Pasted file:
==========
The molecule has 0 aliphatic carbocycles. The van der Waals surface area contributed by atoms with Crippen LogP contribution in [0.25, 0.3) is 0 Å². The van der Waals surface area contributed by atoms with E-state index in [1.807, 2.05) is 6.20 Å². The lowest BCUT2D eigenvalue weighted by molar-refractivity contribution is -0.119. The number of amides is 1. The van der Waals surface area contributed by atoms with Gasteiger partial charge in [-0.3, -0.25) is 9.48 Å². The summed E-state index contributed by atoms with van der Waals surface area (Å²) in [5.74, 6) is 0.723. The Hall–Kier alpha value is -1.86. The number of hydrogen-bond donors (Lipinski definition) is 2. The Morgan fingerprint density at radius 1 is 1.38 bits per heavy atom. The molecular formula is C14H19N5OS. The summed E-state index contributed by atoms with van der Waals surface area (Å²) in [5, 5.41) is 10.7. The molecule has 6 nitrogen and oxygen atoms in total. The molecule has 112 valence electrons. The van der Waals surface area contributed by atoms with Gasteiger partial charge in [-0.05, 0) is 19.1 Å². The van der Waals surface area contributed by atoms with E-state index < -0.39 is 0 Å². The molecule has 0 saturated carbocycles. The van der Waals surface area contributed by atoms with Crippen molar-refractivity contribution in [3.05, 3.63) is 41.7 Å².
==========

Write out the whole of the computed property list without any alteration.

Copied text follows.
The molecule has 0 aliphatic carbocycles. The van der Waals surface area contributed by atoms with Crippen LogP contribution in [0.25, 0.3) is 0 Å². The van der Waals surface area contributed by atoms with E-state index in [1.807, 2.05) is 6.20 Å². The lowest BCUT2D eigenvalue weighted by molar-refractivity contribution is -0.119. The number of amides is 1. The van der Waals surface area contributed by atoms with Gasteiger partial charge in [-0.3, -0.25) is 9.48 Å². The summed E-state index contributed by atoms with van der Waals surface area (Å²) in [5.74, 6) is 0.723. The Hall–Kier alpha value is -1.86. The number of hydrogen-bond donors (Lipinski definition) is 2. The Morgan fingerprint density at radius 1 is 1.38 bits per heavy atom. The molecular formula is C14H19N5OS. The summed E-state index contributed by atoms with van der Waals surface area (Å²) in [5, 5.41) is 10.7. The molecule has 6 nitrogen and oxygen atoms in total. The molecule has 112 valence electrons. The van der Waals surface area contributed by atoms with Gasteiger partial charge in [-0.05, 0) is 19.1 Å². The van der Waals surface area contributed by atoms with E-state index < -0.39 is 0 Å². The molecule has 0 saturated carbocycles. The van der Waals surface area contributed by atoms with Crippen molar-refractivity contribution in [3.05, 3.63) is 41.7 Å².